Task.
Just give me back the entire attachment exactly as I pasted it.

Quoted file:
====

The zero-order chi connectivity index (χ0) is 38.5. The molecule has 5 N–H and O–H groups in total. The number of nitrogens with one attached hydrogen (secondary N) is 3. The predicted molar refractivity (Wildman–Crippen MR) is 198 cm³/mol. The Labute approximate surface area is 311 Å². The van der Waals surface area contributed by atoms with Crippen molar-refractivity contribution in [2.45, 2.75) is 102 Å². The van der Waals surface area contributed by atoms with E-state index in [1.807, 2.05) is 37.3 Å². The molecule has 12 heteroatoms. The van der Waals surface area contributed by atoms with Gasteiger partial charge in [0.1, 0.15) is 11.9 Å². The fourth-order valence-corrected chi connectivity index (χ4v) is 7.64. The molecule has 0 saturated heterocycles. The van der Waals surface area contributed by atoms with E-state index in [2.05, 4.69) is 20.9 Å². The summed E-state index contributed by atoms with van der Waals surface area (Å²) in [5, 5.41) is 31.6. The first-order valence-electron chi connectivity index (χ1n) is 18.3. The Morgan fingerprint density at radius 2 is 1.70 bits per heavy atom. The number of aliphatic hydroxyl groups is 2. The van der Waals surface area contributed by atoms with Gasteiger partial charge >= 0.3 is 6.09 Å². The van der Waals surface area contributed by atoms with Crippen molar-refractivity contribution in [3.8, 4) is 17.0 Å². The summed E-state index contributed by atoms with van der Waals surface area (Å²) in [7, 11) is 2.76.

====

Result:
The zero-order chi connectivity index (χ0) is 38.5. The molecule has 5 N–H and O–H groups in total. The number of nitrogens with one attached hydrogen (secondary N) is 3. The predicted molar refractivity (Wildman–Crippen MR) is 198 cm³/mol. The Labute approximate surface area is 311 Å². The van der Waals surface area contributed by atoms with Crippen molar-refractivity contribution in [2.45, 2.75) is 102 Å². The van der Waals surface area contributed by atoms with E-state index in [1.807, 2.05) is 37.3 Å². The molecule has 12 heteroatoms. The van der Waals surface area contributed by atoms with Gasteiger partial charge in [0.1, 0.15) is 11.9 Å². The fourth-order valence-corrected chi connectivity index (χ4v) is 7.64. The molecule has 0 saturated heterocycles. The van der Waals surface area contributed by atoms with E-state index in [2.05, 4.69) is 20.9 Å². The summed E-state index contributed by atoms with van der Waals surface area (Å²) in [5, 5.41) is 31.6. The first-order valence-electron chi connectivity index (χ1n) is 18.3. The Morgan fingerprint density at radius 2 is 1.70 bits per heavy atom. The number of aliphatic hydroxyl groups is 2. The van der Waals surface area contributed by atoms with Gasteiger partial charge >= 0.3 is 6.09 Å². The van der Waals surface area contributed by atoms with Crippen molar-refractivity contribution in [3.8, 4) is 17.0 Å². The summed E-state index contributed by atoms with van der Waals surface area (Å²) in [7, 11) is 2.76.